These bats live by the familiar philosophy: You scratch my back, I’ll vomit blood into your mouth.
Meanwhile, in the deep sea…
A male anglerfish shows his desire for a lady by sinking his teeth in her body. The male is teeny tiny, and he lives in a vast, deep, dark ocean. It’s rare for anyone in the ocean to meet anyone at all, because the ocean is so big, and the anglerfish is so, so small.
from Pietsch 1976 (Copeia)
His loneliness, the emptiness–it’s intolerable. So the tiny anglerfish uses giant nostrils to smell for ladies in the murky darkness. If he finds one, he bites her. Hard. And he does not let go.
Above: from Pietsch 1976 (Copeia)
Below: from Pietsch 2005 (Journal of Ichthyological Research)
The male becomes a permanent fixture on the female fish. Their bodies literally fuse together, and the couple becomes a single body for the rest of their lives. From then on, any food the female hunts, she shares, because all nutrients flow to both of them by their connected bloodstream.
The love between parent and child often involves poop.
A mother gives the gift of poop to her baby elephant. Mom’s feces make a healthy snack, actually, for the baby. It’s not the poop the baby is eating, really–it’s the microbes in the poop.
The baby is born without any microbes in its belly at all, which is a problem. Microbes are essential to eat and digest grass. But a wise, wonderful elephant mother has a developed digestive system, microbes included. And through poop, parents pass important microbes from generation to generation. In this way, little elephant babies can eat grass, grow…make friends, find romance, and feed poop to their own babies.
from van Geel et al. 2011 (Quaternary Science Reviews)
Love is disgusting.
— — — — —
This show was a contender in the Third Coast 2013 ShortDocs Challenge. Click here to hear more submissions from all over the world.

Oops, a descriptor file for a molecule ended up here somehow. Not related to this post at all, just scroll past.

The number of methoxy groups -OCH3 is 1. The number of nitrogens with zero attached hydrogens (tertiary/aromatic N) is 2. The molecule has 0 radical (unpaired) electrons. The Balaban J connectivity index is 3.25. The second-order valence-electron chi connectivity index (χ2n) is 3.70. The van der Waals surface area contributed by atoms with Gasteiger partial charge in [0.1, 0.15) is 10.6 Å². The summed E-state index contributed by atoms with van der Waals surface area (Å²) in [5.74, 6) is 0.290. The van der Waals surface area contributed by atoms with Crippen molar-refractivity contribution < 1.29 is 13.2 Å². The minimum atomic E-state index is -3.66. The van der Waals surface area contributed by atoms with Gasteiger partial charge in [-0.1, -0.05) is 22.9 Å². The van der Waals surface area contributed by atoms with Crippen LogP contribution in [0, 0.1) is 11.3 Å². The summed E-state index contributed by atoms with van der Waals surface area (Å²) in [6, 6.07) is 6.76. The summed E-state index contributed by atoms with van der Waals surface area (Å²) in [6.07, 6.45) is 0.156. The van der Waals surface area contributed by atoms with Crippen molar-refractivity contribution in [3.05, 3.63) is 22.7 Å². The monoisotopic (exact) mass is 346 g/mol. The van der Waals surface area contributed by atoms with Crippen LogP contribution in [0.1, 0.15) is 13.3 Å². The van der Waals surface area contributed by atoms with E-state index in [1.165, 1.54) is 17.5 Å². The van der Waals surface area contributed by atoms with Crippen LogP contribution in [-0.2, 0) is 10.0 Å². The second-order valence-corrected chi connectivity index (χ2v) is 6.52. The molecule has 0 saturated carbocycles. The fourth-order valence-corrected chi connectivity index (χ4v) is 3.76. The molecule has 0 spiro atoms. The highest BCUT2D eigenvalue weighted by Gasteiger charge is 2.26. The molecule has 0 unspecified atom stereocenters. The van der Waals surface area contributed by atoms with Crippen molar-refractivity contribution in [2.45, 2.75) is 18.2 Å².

And talented wonderwoman OliviaWalch created a comic based on the puking bats you heard about here!
Music in this show:
1. DMK, “Enjoy the silence”
2. Little Cow, “What will be”
3. Henry Mancini, “Baby elephant walk”
4. Thomas Newman, title track from Brothers
5. Yma Sumac, “Tree of life”
6. Spanglish Fly, “Let my people bugalú” (Clay Holley and Jeff Dynamite remix)
— — — — —
Jake Oelman is quick to point out that, yes, his dad lives in Colombia, South America; but no, his dad is not a drug dealer.
Jake’s father, Robert Oelman, was a psychologist working in Boston until he left his career, moved to South America, and began photographing insects. Jake is a filmmaker based in Los Angeles. Right now, father and son are collaborating on a documentary film. Jake describes it as an exploration of “how a person goes and changes their life path from being in one profession to taking up something completely different, in a foreign country where you don’t speak the language.” The film highlights Robert’s photography and his fascination with the insects that model for him.
To date, Robert has survived his interactions with diverse, mysterious bugs in the jungles of South America. But Jake shared a story about a close call for his dad. “He was watching a television program back at his house in Colombia. A program about this deadly spider–one of the most deadly spiders in the world. He was like, ‘Wow, that thing looks really familiar; I’ve seen that before.’ So he went back and he actually had this photograph of the spider.” Robert figured at the time that the spider was potentially dangerous. Jake said, “If somebody doesn’t want you to take their photograph, they’ll let you know that they don’t want their photograph taken. And the same is true with the insects.”
How Robert Oelman survived a photo shoot with this creature is anyone’s guess.
Robert actually built a house in Colombia and began by photographing hummingbirds in flight. He keeps dozens of hummingbird feeders at his house, “and they come in droves. It’s a pretty magical experience when you’re there for the first time, because you’re in the house, and you just hear this sound…” Jake describes it as “just energy swarming around you constantly.” Taking pictures of the hummingbirds seems to have strengthened Robert’s “photographic eye”, and he eventually transitioned to insect macro photography.
“He saw an insect one day, he photographed it, and then when he looked at the photograph, he was like, ‘Whoa! I can see more in the photograph than I can with my naked eye!’ And the lightbulb went off, and he’s been photographing them ever since. He just feels as if he could never stop finding new things to photograph in the insect world.”
“Since his eyes are open to it, then my eyes become open to it.” Jake’s sentiment permeates the film and is underscored by the film’s title: Learning To See.